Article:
ATOD (Alcohol Tobacco and Other Drugs) Prevention Committee

The ATOD Committee focuses on preventing youth substance abuse in the community and Freeborn County as a whole. This is the Executive Committee of Freeborn County Partners In Prevention Coalition funded through a Drug-Free Communities (DFC) Support Program grant.

The Drug-Free Communities Support Program is led by the Substance Abuse and Mental Health Services Administration (SAMHSA). This anti-drug program provides grants of up to $100,000 to community coalitions that mobilize their communities to prevent youth alcohol, tobacco, illicit drug, and inhalant abuse. The grants support coalitions of youth; parents; media; law enforcement; school officials; faith-based organizations; fraternal organizations; State, local, and tribal government agencies; healthcare professionals; and other community representatives. The Drug-Free Communities Support Program enables the coalitions to strengthen their coordination and prevention efforts, encourage citizen participation in substance abuse reduction efforts, and disseminate information about effective programs.

Drug-Free Communities (DFC) Support Program

The Drug-Free Communities (DFC) Support Program, created by the Drug-Free Communities Act of 1997, is the Nation’s leading effort to mobilize communities to prevent youth substance use. Directed by the White House Office of National Drug Control Policy (ONDCP) in partnership with the Substance Abuse and Mental Health Services Administration (SAMHSA), the DFC Program provides grants to community coalitions to strengthen the infrastructure among local partners to create and sustain a reduction in local youth substance use.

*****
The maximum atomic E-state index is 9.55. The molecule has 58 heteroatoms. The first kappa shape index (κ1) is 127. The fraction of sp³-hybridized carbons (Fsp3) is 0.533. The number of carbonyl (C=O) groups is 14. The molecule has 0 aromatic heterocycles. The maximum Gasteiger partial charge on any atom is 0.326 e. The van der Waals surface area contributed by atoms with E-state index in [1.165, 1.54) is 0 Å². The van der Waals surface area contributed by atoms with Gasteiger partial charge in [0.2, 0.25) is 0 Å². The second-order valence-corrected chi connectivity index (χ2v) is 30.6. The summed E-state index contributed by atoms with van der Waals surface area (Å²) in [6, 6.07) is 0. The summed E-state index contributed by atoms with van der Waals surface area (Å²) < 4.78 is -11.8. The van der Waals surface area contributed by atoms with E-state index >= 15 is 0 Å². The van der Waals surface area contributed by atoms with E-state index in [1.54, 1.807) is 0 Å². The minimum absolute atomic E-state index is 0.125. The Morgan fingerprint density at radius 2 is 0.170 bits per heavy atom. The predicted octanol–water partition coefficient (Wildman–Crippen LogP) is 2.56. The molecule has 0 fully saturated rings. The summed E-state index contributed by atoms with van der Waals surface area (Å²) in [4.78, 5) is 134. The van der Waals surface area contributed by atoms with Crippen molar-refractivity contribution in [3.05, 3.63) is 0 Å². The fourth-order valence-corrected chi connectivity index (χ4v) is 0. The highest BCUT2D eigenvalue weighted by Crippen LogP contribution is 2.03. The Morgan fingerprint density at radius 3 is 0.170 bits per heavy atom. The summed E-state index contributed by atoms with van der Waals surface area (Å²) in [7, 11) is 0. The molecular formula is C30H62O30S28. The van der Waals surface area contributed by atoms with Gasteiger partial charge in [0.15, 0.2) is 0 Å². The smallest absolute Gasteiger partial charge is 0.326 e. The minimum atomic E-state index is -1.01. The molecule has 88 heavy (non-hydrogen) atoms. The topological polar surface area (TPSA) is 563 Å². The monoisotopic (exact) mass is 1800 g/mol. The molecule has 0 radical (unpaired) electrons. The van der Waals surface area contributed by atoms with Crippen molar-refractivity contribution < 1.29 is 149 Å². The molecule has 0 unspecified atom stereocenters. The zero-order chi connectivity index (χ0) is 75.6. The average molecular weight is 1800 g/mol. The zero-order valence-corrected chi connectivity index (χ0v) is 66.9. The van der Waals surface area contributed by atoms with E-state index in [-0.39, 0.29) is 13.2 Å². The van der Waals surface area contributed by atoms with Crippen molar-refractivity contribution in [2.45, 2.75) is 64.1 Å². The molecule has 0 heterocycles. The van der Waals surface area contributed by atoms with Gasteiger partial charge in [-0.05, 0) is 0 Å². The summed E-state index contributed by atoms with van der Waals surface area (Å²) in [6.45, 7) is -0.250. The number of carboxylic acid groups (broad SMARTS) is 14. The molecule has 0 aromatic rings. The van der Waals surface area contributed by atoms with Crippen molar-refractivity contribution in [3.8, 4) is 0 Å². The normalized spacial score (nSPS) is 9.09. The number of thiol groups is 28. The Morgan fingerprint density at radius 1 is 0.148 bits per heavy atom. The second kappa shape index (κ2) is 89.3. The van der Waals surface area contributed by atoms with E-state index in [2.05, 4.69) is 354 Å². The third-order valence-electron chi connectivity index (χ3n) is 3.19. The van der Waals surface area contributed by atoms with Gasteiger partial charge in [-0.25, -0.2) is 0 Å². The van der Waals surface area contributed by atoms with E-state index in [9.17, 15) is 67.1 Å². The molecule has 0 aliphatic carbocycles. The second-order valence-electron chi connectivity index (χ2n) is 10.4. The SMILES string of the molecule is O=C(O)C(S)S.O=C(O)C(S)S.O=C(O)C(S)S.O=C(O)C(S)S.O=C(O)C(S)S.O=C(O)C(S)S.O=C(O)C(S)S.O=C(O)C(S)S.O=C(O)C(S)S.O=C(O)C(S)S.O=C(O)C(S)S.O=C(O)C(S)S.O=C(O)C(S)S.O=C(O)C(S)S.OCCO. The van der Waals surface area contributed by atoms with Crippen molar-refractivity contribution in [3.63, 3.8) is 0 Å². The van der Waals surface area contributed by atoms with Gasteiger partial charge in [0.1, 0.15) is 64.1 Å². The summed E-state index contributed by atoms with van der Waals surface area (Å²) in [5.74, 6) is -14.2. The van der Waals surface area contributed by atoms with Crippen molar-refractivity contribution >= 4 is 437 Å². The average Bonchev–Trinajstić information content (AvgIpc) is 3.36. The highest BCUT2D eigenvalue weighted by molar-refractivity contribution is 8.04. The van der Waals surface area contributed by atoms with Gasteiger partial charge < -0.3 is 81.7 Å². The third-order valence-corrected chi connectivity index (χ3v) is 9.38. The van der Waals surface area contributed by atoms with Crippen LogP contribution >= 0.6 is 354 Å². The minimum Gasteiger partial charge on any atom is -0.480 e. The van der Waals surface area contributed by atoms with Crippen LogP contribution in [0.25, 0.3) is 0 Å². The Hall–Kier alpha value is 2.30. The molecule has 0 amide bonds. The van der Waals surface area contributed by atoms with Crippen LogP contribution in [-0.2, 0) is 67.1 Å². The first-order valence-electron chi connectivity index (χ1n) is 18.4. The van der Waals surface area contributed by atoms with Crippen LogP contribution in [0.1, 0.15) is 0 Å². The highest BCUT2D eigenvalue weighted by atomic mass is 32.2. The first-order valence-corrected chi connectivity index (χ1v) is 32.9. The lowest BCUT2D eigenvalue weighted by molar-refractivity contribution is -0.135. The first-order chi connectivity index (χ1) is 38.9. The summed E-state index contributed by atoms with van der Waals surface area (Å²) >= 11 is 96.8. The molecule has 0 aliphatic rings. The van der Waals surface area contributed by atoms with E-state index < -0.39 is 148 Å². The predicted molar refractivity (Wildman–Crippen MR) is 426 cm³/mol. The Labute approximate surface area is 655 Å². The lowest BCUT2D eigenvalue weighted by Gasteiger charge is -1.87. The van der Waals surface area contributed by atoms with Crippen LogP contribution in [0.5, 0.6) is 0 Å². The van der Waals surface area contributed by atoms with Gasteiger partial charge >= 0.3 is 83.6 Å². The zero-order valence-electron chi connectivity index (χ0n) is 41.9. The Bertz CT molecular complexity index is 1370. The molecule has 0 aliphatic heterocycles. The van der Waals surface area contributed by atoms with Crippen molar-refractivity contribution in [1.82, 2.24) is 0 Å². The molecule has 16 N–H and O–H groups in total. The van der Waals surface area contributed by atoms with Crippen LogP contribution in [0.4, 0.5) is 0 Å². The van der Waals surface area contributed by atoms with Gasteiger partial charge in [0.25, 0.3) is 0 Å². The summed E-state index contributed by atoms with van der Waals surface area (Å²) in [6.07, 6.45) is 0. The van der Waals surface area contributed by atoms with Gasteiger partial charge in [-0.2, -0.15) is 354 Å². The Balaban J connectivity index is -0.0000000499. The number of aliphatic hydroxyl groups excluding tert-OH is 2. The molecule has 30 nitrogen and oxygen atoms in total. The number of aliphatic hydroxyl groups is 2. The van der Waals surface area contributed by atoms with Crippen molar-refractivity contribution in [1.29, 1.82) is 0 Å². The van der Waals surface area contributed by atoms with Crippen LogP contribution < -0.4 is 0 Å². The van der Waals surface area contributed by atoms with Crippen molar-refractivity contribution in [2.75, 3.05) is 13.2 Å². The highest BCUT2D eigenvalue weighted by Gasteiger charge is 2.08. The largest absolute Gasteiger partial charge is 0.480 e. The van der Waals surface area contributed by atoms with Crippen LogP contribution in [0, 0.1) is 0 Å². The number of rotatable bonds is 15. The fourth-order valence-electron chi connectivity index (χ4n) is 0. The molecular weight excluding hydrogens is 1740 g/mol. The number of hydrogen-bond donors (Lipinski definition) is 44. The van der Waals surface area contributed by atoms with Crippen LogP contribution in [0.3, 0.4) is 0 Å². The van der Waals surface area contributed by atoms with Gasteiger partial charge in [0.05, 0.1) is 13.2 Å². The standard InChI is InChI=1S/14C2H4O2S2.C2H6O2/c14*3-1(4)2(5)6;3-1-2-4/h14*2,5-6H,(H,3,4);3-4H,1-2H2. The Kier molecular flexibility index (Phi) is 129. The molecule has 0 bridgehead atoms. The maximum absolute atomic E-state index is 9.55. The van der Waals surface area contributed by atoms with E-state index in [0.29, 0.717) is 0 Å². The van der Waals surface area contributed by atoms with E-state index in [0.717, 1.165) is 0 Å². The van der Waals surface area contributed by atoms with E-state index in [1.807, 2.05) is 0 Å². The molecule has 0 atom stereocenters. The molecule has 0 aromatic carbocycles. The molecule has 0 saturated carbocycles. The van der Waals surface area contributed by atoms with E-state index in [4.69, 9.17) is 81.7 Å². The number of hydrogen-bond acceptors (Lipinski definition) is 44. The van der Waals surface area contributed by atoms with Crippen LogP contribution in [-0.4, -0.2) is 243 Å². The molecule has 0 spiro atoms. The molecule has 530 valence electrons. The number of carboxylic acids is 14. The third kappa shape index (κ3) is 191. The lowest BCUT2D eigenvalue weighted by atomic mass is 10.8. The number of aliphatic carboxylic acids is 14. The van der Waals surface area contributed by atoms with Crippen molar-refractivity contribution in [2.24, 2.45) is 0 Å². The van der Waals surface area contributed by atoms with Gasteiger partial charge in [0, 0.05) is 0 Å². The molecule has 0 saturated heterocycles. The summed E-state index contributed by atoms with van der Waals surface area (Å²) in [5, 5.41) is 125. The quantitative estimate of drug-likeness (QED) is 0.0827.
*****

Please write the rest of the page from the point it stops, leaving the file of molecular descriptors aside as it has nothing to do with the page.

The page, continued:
Recognizing that local problems need local solutions, DFC-funded coalitions engage multiple sectors of the community and employ a variety of environmental strategies to address local substance use problems. DFCs involve local communities in finding solutions and also helps youth at risk for substance use recognize the majority of our Nation’s youth choose not to use substances.

The DFC Program is effective – since the program started, past 30-day misuse of prescription drugs and past 30-day use of alcohol, tobacco and marijuana have significantly declined among all DFCs. (Source – 2016 National Evaluation End-of-Year Report):

Middle School:

  • prevalence of alcohol use declined by 27%
  • prevalence of tobacco use declined by 32%
  • prevalence of marijuana use declined by 14%
  • prevalence of (illicit) prescription drug use declined by 11%

High School:

  • prevalence of use for alcohol declined by 19%
  • prevalence of tobacco use declined by 28%
  • prevalence of marijuana use declined by 6%
  • prevalence of (illicit) prescription drug use declined by 16%

Freeborn County Partners In Prevention’s ATOD group meets the first Thursday of every other month 9:00-10:30am in the Freeborn Room at the Government Center (411 S. Broadway, Albert Lea, MN 56007).